EuroVelo 15: The Rhine Cycle Route, Andermatt to Rotterdam (1,320km): Although a new addition to the network, The Rhine Cycle Route has existed in its own right for many years. It has a well-developed infrastructure both online and in maps, and is well sign-posted from the mouth of the great river in The Netherlands, along the border between France and Germany (where you can choose which side of the river you would like to cycle) before heading into the Alps to find the source of the Rhine at Andermatt, Switzerland. (It's still possible to get hold of John Powell's Cycling the Rhine Route, which provides some inspiration, although much of the practical 'where to stay/where to eat' content will be out of date (the boko was published in 2000). For this, you'll need Cicerone's new Cycling the Rhine River guide book. Bikeline has several guides covering the Rhine.
More info here.
The French EuroVelos
Six of the 14 EuroVelo routes pass through mainland France; these are Eurovelos 1, 3, 4, 5, 6 and 8. For a cyclist interested in staying within the borders of France, the French portions of the EuroVelo network make excellent stand-alone routes. All but one of the six routes pass continuously through France. Only EuroVelo 5 in broken by a detour through Belgium and Luxembourg (although I chose an alternative route that straddled the Franco-Belgian border rather than heading to Brussels).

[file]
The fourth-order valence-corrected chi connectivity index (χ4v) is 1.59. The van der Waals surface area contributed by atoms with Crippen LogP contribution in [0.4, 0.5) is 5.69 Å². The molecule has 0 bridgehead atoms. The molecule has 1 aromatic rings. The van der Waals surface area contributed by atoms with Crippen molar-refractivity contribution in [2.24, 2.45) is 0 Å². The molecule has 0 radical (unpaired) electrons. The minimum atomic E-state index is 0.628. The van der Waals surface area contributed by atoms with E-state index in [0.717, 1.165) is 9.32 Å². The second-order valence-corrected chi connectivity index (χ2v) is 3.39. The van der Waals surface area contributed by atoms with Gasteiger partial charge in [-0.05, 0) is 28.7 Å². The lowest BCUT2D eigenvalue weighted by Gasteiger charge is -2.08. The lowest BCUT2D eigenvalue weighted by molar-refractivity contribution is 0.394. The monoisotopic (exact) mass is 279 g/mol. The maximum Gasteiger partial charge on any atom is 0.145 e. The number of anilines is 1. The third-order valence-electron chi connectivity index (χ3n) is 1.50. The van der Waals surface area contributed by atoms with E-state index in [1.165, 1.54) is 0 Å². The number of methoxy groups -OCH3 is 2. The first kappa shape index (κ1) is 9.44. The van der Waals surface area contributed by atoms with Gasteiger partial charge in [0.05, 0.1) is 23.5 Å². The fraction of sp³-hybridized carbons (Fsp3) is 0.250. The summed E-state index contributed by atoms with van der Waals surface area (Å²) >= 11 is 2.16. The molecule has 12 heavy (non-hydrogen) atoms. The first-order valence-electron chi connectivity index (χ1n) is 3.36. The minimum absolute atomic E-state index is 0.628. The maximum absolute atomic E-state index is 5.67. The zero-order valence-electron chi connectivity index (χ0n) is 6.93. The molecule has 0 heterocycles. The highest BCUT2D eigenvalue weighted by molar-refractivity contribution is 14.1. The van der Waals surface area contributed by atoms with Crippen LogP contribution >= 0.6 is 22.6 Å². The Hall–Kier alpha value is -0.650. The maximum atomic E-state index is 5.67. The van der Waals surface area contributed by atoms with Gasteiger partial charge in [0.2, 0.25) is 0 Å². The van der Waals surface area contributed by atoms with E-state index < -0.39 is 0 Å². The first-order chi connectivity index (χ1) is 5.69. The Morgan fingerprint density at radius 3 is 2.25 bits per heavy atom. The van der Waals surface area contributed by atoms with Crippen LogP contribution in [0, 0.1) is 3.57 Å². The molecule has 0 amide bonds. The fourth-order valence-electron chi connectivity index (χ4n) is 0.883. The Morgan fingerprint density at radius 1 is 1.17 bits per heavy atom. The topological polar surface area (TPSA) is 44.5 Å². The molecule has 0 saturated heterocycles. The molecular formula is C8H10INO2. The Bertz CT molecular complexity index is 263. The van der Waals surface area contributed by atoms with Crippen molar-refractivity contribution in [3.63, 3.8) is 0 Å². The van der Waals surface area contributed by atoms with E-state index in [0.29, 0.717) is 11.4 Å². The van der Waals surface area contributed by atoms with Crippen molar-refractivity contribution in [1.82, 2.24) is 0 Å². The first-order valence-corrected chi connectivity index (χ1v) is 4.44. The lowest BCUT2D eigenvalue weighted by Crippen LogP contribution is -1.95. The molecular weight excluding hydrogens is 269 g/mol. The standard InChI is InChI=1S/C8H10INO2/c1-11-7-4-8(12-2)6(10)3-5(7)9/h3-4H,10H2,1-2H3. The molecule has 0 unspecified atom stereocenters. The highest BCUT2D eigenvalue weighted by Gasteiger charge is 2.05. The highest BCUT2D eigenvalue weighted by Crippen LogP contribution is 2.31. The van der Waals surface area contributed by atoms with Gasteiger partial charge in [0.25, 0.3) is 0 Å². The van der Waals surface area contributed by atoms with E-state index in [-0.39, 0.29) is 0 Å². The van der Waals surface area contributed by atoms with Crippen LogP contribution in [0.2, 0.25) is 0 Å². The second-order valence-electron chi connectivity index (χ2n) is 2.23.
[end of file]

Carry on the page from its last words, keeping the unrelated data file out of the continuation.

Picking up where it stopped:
Cycling accommodation on EuroVelo routes in France
Zoom into our map below to find accommodation on your route.
Sources of other information
The official site of the European Cyclists’ Federation gives some information about the network, but of more practical use are the websites dedicated to particular routes. There is also a EuroVelo map published by the ECF in 2008.
Each of the EuroVelos has its own dedicated section on my website, CyclingEurope.org, where you will find links to official websites, blogs, books, routes and discussion forums. If you would like to add any links, please contact me via the links on CyclingEurope.org and I will be happy to add them to the list.
Andrew Sykes is the editor of the CyclingEurope.org website, and the author of Good Vibrations: Crossing Europe on a Bike Called Reggie about his EuroVelo 5 bike ride. He lived for many years in various corners of France, initially working in the tourist industry before settling in Tours where he taught English during the 1990s. He returned to the UK in 1999 and now works as a Head of Modern Languages in a secondary school in Oxfordshire.